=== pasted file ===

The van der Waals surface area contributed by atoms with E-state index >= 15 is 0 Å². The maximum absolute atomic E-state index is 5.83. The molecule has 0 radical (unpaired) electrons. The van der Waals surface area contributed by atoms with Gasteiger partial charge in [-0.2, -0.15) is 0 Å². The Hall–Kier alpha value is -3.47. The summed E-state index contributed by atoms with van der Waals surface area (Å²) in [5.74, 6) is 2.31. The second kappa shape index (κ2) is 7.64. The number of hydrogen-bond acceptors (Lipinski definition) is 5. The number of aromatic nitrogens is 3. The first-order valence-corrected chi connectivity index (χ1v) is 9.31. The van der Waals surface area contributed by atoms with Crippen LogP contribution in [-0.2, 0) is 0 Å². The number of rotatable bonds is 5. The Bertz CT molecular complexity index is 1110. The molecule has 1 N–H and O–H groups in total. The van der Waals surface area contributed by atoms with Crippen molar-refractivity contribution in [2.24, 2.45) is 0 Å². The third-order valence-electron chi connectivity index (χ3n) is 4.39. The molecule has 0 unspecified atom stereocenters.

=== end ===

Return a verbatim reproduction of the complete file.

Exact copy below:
The van der Waals surface area contributed by atoms with E-state index >= 15 is 0 Å². The maximum absolute atomic E-state index is 5.83. The molecule has 0 radical (unpaired) electrons. The van der Waals surface area contributed by atoms with Gasteiger partial charge in [-0.2, -0.15) is 0 Å². The Hall–Kier alpha value is -3.47. The summed E-state index contributed by atoms with van der Waals surface area (Å²) in [5.74, 6) is 2.31. The second kappa shape index (κ2) is 7.64. The number of hydrogen-bond acceptors (Lipinski definition) is 5. The number of aromatic nitrogens is 3. The first-order valence-corrected chi connectivity index (χ1v) is 9.31. The van der Waals surface area contributed by atoms with Crippen LogP contribution in [-0.2, 0) is 0 Å². The number of rotatable bonds is 5. The Bertz CT molecular complexity index is 1110. The molecule has 1 N–H and O–H groups in total. The van der Waals surface area contributed by atoms with Crippen molar-refractivity contribution in [2.24, 2.45) is 0 Å². The third-order valence-electron chi connectivity index (χ3n) is 4.39. The molecule has 0 unspecified atom stereocenters.